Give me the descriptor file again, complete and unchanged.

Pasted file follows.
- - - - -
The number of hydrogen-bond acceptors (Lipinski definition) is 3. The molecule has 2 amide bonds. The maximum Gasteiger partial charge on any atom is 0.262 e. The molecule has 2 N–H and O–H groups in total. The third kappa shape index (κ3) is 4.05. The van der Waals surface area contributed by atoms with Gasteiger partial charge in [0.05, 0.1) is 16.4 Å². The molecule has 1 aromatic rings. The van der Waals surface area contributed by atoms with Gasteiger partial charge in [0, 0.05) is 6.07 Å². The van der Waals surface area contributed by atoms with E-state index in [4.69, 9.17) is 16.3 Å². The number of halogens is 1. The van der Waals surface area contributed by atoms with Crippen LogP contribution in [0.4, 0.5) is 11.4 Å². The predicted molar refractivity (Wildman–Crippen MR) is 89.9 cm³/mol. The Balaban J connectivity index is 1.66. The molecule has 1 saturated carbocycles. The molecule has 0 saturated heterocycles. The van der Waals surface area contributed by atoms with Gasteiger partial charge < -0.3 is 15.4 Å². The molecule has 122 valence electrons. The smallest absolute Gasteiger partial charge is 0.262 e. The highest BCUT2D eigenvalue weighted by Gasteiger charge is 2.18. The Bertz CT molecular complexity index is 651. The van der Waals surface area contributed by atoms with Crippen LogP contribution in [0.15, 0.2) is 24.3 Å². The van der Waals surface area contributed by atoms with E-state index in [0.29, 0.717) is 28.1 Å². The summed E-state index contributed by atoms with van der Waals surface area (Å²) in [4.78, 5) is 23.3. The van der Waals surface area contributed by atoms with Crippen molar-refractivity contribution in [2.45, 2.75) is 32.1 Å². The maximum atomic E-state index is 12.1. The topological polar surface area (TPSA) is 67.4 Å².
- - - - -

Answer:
The number of hydrogen-bond acceptors (Lipinski definition) is 3. The molecule has 2 amide bonds. The maximum Gasteiger partial charge on any atom is 0.262 e. The molecule has 2 N–H and O–H groups in total. The third kappa shape index (κ3) is 4.05. The van der Waals surface area contributed by atoms with Gasteiger partial charge in [0.05, 0.1) is 16.4 Å². The molecule has 1 aromatic rings. The van der Waals surface area contributed by atoms with Gasteiger partial charge in [0, 0.05) is 6.07 Å². The van der Waals surface area contributed by atoms with E-state index in [4.69, 9.17) is 16.3 Å². The number of halogens is 1. The van der Waals surface area contributed by atoms with Crippen LogP contribution in [0.4, 0.5) is 11.4 Å². The predicted molar refractivity (Wildman–Crippen MR) is 89.9 cm³/mol. The Balaban J connectivity index is 1.66. The molecule has 1 saturated carbocycles. The molecule has 0 saturated heterocycles. The van der Waals surface area contributed by atoms with Gasteiger partial charge < -0.3 is 15.4 Å². The molecule has 122 valence electrons. The smallest absolute Gasteiger partial charge is 0.262 e. The highest BCUT2D eigenvalue weighted by Gasteiger charge is 2.18. The Bertz CT molecular complexity index is 651. The van der Waals surface area contributed by atoms with Crippen LogP contribution in [0.15, 0.2) is 24.3 Å². The van der Waals surface area contributed by atoms with E-state index in [0.29, 0.717) is 28.1 Å². The summed E-state index contributed by atoms with van der Waals surface area (Å²) in [4.78, 5) is 23.3. The van der Waals surface area contributed by atoms with Crippen molar-refractivity contribution in [2.45, 2.75) is 32.1 Å². The maximum atomic E-state index is 12.1. The topological polar surface area (TPSA) is 67.4 Å².